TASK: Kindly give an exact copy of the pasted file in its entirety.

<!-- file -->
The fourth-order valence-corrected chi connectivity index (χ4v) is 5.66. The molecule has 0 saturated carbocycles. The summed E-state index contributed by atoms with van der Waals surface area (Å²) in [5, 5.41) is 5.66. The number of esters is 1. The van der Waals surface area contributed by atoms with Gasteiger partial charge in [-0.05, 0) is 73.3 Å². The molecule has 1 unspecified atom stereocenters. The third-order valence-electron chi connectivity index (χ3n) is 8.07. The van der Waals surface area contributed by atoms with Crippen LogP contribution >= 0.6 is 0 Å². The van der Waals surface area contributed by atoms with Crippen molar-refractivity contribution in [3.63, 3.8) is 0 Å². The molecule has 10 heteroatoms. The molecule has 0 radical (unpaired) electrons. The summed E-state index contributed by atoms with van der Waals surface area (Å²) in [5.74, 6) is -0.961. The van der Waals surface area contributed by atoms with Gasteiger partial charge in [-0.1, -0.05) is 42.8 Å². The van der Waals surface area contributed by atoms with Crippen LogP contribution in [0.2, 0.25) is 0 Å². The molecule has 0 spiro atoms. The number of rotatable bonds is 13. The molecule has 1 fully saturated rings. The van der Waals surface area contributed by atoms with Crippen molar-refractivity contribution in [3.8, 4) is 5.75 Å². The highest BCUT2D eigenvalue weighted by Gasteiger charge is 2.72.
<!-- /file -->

The fourth-order valence-corrected chi connectivity index (χ4v) is 5.66. The molecule has 0 saturated carbocycles. The summed E-state index contributed by atoms with van der Waals surface area (Å²) in [5, 5.41) is 5.66. The number of esters is 1. The van der Waals surface area contributed by atoms with Gasteiger partial charge in [-0.05, 0) is 73.3 Å². The molecule has 1 unspecified atom stereocenters. The third-order valence-electron chi connectivity index (χ3n) is 8.07. The van der Waals surface area contributed by atoms with Crippen LogP contribution >= 0.6 is 0 Å². The van der Waals surface area contributed by atoms with Crippen molar-refractivity contribution in [3.63, 3.8) is 0 Å². The molecule has 10 heteroatoms. The molecule has 0 radical (unpaired) electrons. The summed E-state index contributed by atoms with van der Waals surface area (Å²) in [5.74, 6) is -0.961. The van der Waals surface area contributed by atoms with Gasteiger partial charge in [-0.1, -0.05) is 42.8 Å². The van der Waals surface area contributed by atoms with Crippen LogP contribution in [0.2, 0.25) is 0 Å². The molecule has 0 spiro atoms. The number of rotatable bonds is 13. The molecule has 1 fully saturated rings. The van der Waals surface area contributed by atoms with Crippen molar-refractivity contribution in [3.8, 4) is 5.75 Å². The highest BCUT2D eigenvalue weighted by Gasteiger charge is 2.72.